Expense Ratio - The Fee That You Will Never See!

If you invest in Mutual Funds, you need to read this.

The majority of investors are familiar with mutual funds and the concept of owning a diversified pool of stocks. You purchase one share of a mutual fund and in turn get exposure to all of the individual stocks that the fund holds. By owning multiple stocks, you limit the amount you can lose (aka not having all of your eggs in one basket).

In the same light, most investors look at their advisory statement and can see the quarterly or yearly “advisory fee” they pay from their account (pretty straightforward). Let’s quantify it at 1 percent, and assume that is the total asset management cost.

What I see time and again is that investors are taken aback when they find out the mutual funds they hold in their portfolio also charge them a fee, but that fee never shows up on their statement!

What does an expense ratio pay for?  

According to Morningstar, the expense ratio is the annual fee that all funds or ETFs charge their shareholders. It expresses the percentage of assets deducted each fiscal year for fund expenses, including 12b-1 fees, management fees, administrative fees, operating costs, and all other asset-based costs incurred by the fund.

How do I find out how much I’m paying in expense ratios?

Calculating expense ratios is pretty straightforward as long as you have the ticker or symbol of your mutual fund. You can find the ticker by looking at your statement or searching the full name of the fund on Google. Once you have it, just type it in Google and the below will pop up:

Expense Ratio.png

In this case, the Fidelity Contrafund has an expense ratio of .68 percent.  So, in reality, if you were paying your advisor 1 percent, in total, your all-in fees would actually be 1.68 percent.

How does this fee get paid by me?

Here is the tricky part, these fees can come out of your portfolio in a number of ways.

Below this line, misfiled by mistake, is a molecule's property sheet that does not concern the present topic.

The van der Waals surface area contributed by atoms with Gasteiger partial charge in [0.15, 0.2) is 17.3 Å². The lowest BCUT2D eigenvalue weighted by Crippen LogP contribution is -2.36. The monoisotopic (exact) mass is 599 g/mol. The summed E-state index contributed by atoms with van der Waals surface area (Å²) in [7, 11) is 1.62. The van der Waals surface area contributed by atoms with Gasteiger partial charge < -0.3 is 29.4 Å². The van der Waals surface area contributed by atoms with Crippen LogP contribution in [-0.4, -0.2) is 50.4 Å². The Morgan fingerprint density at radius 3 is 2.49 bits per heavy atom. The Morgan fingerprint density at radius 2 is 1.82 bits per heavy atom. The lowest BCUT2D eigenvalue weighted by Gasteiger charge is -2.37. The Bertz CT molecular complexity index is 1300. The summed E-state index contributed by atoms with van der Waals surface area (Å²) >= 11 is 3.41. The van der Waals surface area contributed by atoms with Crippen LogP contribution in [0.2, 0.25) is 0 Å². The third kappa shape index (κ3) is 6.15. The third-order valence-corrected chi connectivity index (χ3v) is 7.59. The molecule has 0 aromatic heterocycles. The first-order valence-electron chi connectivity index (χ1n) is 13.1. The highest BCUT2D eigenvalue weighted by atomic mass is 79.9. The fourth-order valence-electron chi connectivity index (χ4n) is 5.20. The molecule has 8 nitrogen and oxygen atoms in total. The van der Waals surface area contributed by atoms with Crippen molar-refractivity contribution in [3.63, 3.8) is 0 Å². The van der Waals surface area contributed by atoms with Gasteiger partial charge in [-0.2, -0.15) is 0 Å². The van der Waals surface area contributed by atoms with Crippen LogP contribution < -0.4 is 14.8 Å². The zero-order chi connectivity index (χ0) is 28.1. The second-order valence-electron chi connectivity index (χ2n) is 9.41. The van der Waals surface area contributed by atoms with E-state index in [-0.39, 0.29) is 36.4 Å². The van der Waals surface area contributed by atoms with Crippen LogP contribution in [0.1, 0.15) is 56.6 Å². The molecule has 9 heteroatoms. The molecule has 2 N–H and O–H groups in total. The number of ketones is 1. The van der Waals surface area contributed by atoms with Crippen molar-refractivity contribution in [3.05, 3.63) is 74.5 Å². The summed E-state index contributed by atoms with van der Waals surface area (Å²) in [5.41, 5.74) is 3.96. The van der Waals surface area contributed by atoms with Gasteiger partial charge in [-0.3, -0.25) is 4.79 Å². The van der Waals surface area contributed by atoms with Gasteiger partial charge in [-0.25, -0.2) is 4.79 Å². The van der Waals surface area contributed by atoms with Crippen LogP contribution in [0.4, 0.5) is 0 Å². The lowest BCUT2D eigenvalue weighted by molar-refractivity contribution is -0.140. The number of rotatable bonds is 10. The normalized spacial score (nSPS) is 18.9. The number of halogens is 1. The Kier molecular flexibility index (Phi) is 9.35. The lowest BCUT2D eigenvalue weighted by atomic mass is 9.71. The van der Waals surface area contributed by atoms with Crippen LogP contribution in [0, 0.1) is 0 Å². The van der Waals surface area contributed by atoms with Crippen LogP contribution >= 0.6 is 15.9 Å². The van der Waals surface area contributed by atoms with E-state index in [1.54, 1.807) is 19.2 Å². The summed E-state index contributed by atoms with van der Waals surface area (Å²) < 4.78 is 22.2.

#1- Taken from your dividends.

As an example, let’s  say your mutual fund with an expense ratio of 1 percent is worth $100 a share and pays a 2 percent or $2 dividend per year. At the end of the year when you get paid your dividends, instead of getting back that $2, you only get $1. The fee comes out of your profits, and you never see it as a line item on your statement.

#2 – Taken directly from the fund in the form of cash

For mutual funds that don’t pay a dividend, these monies can sell some of the stock in the fund and instead of being fully invested use the cash that was generated to pay the fees.

Let’s go back to our mutual fund with an expense ratio of 1 percent that is worth $100 a share. When it comes time to deduct the fees, some shares are sold in the fund, and the cash is removed. The day after this happens you look at your statement, and now the fund is only worth $99 per share. Unless you knew what was happening, this would just appear as a price fluctuation due to the market. However, in reality, this was your fee coming out. Again, unless you knew what the expense ratio was, you would never know you just paid a fee!


You can’t just look at your yearly statement and assume you know what you are paying. Therefore, it is in your best interest to ask your financial professional questions about the all-in fees you are paying. If there are less expensive options out there that can help you accomplish the same financial goals, wouldn’t you want your money working harder for you?

If you are managing your investment assets on your own, check the expense ratios of the funds you own as I illustrated above. If any of your expense ratios are between .50% and 1%, it’s time to explore some comparable lower cost options. If you are paying over 1%, then it’s time to switch to a lower cost option.